Other Common Names: Herman's pride, dummy nettle, golden dead-nettle, weazel snout, silverfrost
Weed class: B
Year Listed: 2007
Native to: Europe and Asia
Is this Weed Toxic?:
not known to be
This plant is also on the Washington State quarantine list. It is prohibited to transport, buy, sell, offer for sale, or distribute plants or plant parts of quarantined species into or within the state of Washington or to sell, offer for sale, or distribute seed packets of seed, flower seed blends, or wildflower mixes of quarantined species into or within the state of Washington. Please see WAC 16-752 for more information on the quarantine list. For questions about the quarantine list, contact the Washington State Department of Agriculture's Plant Services Program at (360) 902-1874 or email PlantServices@agr.wa.gov.
Why Is It a Noxious Weed?
Yellow archangel escapes from residential plantings, becoming very invasive and forming dense mats of groundcover vegetation. This plant outcompetes native species and does not provide adequate food or cover for wildlife.
How would I identify it?
Yellow archangel is an evergreen to semi-evergreen, fast growing perennial groundcover that can be trailing or upright if growing over other plants.
Flowers are small and yellow and two lipped—the upper lip is hooded and the lower lip with orange to brown markings. Flowers are in whorls in leaf axils on short stalks, blooming in early spring.
Leaves are oppositely arranged, oval shaped, toothed, and hairy with typically variegated silvery-gray markings. In cold temperatures, leaves develop a purple coloring on the undersides and in the center of the leaf above.
Stems grow along the ground and can root at leaf nodes and along the stem in wet soils. Stems are green and 4 sided. Stems freely branch, forming dense growth.
Fruit Seed Description
Flowers form 4 nutlets, with each nutlet containing one seed.
Where does it grow?
Yellow archangel can grow in sun to shade. It often escapes from residential plantings to nearby forested areas, greenbelts and riparian areas. It can be found in the residential setting in gardens, rockeries and ornamental borders. Please click here to see a county level distribution map of yellow archangel in Washington.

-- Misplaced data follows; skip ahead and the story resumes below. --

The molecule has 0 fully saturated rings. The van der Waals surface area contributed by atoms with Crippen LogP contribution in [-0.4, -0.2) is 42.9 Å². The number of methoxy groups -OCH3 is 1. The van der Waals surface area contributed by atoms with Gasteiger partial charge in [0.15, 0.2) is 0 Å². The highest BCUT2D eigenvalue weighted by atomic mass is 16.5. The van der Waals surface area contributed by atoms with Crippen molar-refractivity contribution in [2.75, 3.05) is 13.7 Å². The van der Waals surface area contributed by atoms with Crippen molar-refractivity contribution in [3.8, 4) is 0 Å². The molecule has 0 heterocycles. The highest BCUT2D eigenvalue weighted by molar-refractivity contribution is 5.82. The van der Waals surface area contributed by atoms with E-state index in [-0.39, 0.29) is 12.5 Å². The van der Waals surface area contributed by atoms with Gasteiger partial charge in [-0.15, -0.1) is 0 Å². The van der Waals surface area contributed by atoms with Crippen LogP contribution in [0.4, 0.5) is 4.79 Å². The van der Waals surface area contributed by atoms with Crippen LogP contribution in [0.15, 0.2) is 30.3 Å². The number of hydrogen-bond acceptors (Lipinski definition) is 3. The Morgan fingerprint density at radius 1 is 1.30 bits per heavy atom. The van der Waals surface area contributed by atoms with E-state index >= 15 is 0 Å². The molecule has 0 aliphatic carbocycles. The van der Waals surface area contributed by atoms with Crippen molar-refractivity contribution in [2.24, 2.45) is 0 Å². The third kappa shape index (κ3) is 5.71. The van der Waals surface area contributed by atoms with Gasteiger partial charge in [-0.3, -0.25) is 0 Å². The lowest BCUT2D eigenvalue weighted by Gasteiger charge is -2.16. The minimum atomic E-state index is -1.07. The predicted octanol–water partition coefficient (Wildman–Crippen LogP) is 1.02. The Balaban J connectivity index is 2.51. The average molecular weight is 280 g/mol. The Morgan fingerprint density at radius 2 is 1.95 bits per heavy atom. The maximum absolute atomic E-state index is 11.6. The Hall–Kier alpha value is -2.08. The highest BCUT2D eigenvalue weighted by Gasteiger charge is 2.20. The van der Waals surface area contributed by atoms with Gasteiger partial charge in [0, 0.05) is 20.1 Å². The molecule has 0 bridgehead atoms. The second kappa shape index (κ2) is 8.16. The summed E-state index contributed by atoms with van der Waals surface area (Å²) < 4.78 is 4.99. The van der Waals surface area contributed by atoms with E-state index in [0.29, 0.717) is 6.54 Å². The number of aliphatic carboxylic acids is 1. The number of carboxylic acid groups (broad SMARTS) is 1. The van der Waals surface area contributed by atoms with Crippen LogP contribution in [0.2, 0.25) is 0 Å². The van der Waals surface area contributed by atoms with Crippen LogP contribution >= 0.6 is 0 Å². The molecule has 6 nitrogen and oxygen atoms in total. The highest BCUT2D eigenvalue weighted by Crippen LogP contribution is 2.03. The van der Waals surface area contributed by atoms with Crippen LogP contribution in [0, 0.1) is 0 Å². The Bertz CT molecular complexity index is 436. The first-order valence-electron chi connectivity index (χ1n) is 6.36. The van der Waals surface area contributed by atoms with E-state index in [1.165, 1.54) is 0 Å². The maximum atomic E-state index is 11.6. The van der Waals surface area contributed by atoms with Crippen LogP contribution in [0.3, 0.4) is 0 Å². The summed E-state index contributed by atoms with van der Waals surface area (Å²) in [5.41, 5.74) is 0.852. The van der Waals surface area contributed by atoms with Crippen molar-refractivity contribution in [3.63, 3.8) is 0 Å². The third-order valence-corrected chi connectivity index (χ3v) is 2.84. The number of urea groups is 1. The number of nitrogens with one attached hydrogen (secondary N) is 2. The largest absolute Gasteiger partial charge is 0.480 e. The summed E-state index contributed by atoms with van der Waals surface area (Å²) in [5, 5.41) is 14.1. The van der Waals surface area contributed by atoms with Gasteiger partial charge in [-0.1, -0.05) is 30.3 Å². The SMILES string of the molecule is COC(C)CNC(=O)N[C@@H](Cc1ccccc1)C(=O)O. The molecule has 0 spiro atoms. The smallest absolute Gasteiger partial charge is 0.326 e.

How Does it Reproduce?
It reproduces vegetatively from nodes on stem as well as stem fragments. It can also spread by seeds. Some infestations in Washington are from old hanging baskets that still had viable plants in them, which were dumped in natural areas.
How Do I Control It?
General Control Strategy
Vines can be hand pulled making sure to remove roots and stem fragments. Roots left in the soil will re-sprout and will have to be monitored and pulled. The King County Noxious Weed Control Board reports that when this plant is cut, it re-grows in denser conditions. Disposal Warning: Make sure to properly discard all plant pieces in thick plastic bags and transport them to a sanitary landfill site. Composting is not an appropriate means of disposal as this may result in further distribution.
For More Information
See our Written Findings for more information about yellow archangel (Lamiastrum galeobdolon).
See our brochure on yellow archangel
Cowlitz County NWCB Fact Sheet on yellow archangel
Stevens County NWCB Fact Sheet on yellow archangel
King County NWCB Fact Sheet on yellow archangel
Island County NWCB Fact Sheet on yellow archangel
Jefferson County NWCB Fact Sheet on yellow archangel
Whatcom County NWCB Fact Sheet on yellow archangel
San Juan County NWCB Brochure on yellow archangel
Control Options for yellow archangel from Whatcom County NWCB